Posted by: ddnfla | October 22, 2009 12:01 PM | Report abuse

Net neutrality is a rule that your ISP cannot censor, block, or slow your Internet content.

It's a protection against censorship.

In what alternate universe is that "controlling Internet content?"

I've been a techie for well over two decades - the disconnect between what this rule DOES, and what people are afraid of, is truly amazing to me.

Posted by: VirginiaGal2 | October 22, 2009 12:02 PM | Report abuse

For anyone interested in an academic study of what net neutrality could mean for consumers, and not rhetoric gleaned from talk show hosts, I recommend this study from the University of Florida:

http://news.ufl.edu/2007/03/07/net-neutrality/

'“The conventional wisdom is that Internet service providers would have greater incentive to expand their service capabilities if they were allowed to charge,” said Kenneth Cheng, a professor in UF’s department of decision and information sciences. Cheng and his co-authors are scheduled to present the findings at the International Conference on Information, Technology and Management in New Delhi, India, next week. “That was completely the opposite of what we found.”

The research discovered that cable and telephone companies providing broadband to deliver the content of companies such as Google and Yahoo! are more likely to expand their infrastructure — resulting in quicker loading and response in a customer’s personal computer — if they don’t charge these companies for preferential treatment, Cheng said."

Regulation can mean censorship. It can also mean something like speed limits. This is more like speed limits. Net neutraility means "hands off, Comcast/Cox/TW" not, "hands on Mr. Obama". People study this for a living. Trust them, not the talking heads.

Posted by: aholtwilliams | October 22, 2009 12:07 PM | Report abuse

Have any of you even read into Net Neutrality at all? No one is trying to control the internet.

Net Neutrality is about forcing ISPs (Internet Service Providers) to not slow down traffic based on a specific protocol (ie. bittorrent). It keeps greedy companies like Comcast from slowing down your internet connection because you are downloading too much.

Posted by: HokiePokie | October 22, 2009 12:07 PM | Report abuse

I don't follow what everyone is so upset about. What Net Neutrality does is require internet service providers to keep the network neutral to all content. It is about preventing censorship by creating and enforcing rules of the road. It is about more freedom for individuals, not less. It doesn't allow this administration or any other to "monitor" the Internet.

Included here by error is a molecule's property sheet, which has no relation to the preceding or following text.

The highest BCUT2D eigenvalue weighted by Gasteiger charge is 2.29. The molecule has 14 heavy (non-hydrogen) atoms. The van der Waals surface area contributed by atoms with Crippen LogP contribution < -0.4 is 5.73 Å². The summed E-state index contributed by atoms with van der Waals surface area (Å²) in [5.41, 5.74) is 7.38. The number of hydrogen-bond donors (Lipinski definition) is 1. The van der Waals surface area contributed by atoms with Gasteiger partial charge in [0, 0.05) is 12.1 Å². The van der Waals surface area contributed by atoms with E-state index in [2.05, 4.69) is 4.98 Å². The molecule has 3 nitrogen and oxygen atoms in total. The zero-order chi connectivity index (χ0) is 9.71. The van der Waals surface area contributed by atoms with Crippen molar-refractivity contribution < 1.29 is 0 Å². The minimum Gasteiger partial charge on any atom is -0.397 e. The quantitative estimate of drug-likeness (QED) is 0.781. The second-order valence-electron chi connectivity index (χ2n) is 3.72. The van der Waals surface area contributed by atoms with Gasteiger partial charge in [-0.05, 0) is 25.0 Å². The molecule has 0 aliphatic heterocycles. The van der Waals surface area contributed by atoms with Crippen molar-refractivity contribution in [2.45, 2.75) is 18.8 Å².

You want to protect your beloved FoxNews? On the Internet, Net Neutrality is how you do it. People have this exactly, precisely backwards.

Posted by: awhalen71 | October 22, 2009 12:20 PM | Report abuse

This article is very badly written. Either the reporter doesn't understand what net neutrality is or her 'research' is limited to reading news releases from the big telecoms.

Net neutrality means that the government does not allow Internet access providers to filter, block, or censor content. This article would have the casual reader believe that it is just the opposite.

Large telecoms want to ration broadband consumption so that they can provide Internet access at their current or higher rates, but at a lower operating cost to them. In essence, they want to return to the old days of metered access. Consider this example: suppose that your telecom wanted to sell you "unlimited" long distance, but limited individual calls to ten minutes in duration and blocked calls to certain numbers altogether. That is the equivalent what the net neutrality rule is intended to prohibit.

At best this is bad for the consumer and at worst it is corporate-imposed censorship.

Net content blocking: bad. Net neutrality: good. You got that now, Ms. Kang?

Posted by: hisroc | October 22, 2009 12:33 PM | Report abuse

Can't wait to see the patriot act bashing tree huggers taking Obama to task on this one. Or may be not.

Posted by: NoWeCant | October 22, 2009 12:40 PM | Report abuse

Ms. Kang was either just introduced to this issue ten minutes before deadline, or she also works for a cable company. Her description of net neutrality (included in the headline, so I assume it's about that?) as "policing the internet" is about as misleading as one can get.

Posted by: B2O2 | October 22, 2009 12:40 PM | Report abuse

"FCC votes in favor of crafting rules to let the government oversee access to the Internet................"

The NAZI Party (old Dem party) is consolidating their power and taking charge of all information.

And their being assisted by their liberal lapwolves in our MSM wolfpack press